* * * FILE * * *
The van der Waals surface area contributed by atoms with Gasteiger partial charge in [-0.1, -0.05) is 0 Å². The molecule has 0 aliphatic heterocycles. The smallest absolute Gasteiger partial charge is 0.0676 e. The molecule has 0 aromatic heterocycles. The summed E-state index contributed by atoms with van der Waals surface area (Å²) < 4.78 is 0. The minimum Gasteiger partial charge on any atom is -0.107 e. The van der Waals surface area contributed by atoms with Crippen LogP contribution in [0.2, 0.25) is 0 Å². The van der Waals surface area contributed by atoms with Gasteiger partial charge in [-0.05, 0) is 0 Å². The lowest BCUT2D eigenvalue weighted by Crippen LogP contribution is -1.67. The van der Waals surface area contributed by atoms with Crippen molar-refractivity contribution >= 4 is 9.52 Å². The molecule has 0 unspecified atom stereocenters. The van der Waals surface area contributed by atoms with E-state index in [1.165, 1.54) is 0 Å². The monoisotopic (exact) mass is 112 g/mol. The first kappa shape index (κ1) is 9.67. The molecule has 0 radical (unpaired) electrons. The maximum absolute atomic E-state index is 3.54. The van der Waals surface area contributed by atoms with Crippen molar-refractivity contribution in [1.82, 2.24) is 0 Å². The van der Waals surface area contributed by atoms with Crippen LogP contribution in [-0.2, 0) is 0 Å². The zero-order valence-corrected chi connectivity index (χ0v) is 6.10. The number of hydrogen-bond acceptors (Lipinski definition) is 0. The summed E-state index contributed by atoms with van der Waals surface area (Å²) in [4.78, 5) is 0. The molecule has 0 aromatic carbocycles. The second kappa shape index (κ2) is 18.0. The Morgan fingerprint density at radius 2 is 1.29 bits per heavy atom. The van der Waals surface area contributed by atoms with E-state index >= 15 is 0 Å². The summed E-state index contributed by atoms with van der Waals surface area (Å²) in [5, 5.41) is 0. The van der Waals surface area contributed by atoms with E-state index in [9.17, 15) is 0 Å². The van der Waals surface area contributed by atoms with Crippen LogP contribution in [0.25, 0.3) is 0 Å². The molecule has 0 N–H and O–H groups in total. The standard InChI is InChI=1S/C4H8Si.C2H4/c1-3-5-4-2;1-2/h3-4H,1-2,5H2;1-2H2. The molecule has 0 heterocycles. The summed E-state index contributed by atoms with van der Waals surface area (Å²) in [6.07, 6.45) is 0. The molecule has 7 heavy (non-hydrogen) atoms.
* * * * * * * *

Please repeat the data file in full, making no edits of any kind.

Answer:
The van der Waals surface area contributed by atoms with Gasteiger partial charge in [-0.1, -0.05) is 0 Å². The molecule has 0 aliphatic heterocycles. The smallest absolute Gasteiger partial charge is 0.0676 e. The molecule has 0 aromatic heterocycles. The summed E-state index contributed by atoms with van der Waals surface area (Å²) < 4.78 is 0. The minimum Gasteiger partial charge on any atom is -0.107 e. The van der Waals surface area contributed by atoms with Crippen LogP contribution in [0.2, 0.25) is 0 Å². The van der Waals surface area contributed by atoms with Gasteiger partial charge in [-0.05, 0) is 0 Å². The lowest BCUT2D eigenvalue weighted by Crippen LogP contribution is -1.67. The van der Waals surface area contributed by atoms with Crippen molar-refractivity contribution >= 4 is 9.52 Å². The molecule has 0 unspecified atom stereocenters. The van der Waals surface area contributed by atoms with E-state index in [1.165, 1.54) is 0 Å². The monoisotopic (exact) mass is 112 g/mol. The first kappa shape index (κ1) is 9.67. The molecule has 0 radical (unpaired) electrons. The maximum absolute atomic E-state index is 3.54. The van der Waals surface area contributed by atoms with Crippen molar-refractivity contribution in [1.82, 2.24) is 0 Å². The van der Waals surface area contributed by atoms with Crippen LogP contribution in [-0.2, 0) is 0 Å². The zero-order valence-corrected chi connectivity index (χ0v) is 6.10. The number of hydrogen-bond acceptors (Lipinski definition) is 0. The summed E-state index contributed by atoms with van der Waals surface area (Å²) in [4.78, 5) is 0. The molecule has 0 aromatic carbocycles. The second kappa shape index (κ2) is 18.0. The Morgan fingerprint density at radius 2 is 1.29 bits per heavy atom. The van der Waals surface area contributed by atoms with E-state index >= 15 is 0 Å². The summed E-state index contributed by atoms with van der Waals surface area (Å²) in [5, 5.41) is 0. The van der Waals surface area contributed by atoms with E-state index in [9.17, 15) is 0 Å². The van der Waals surface area contributed by atoms with Crippen LogP contribution in [0.25, 0.3) is 0 Å². The molecule has 0 N–H and O–H groups in total. The standard InChI is InChI=1S/C4H8Si.C2H4/c1-3-5-4-2;1-2/h3-4H,1-2,5H2;1-2H2. The molecule has 0 heterocycles. The summed E-state index contributed by atoms with van der Waals surface area (Å²) in [6.07, 6.45) is 0. The molecule has 7 heavy (non-hydrogen) atoms.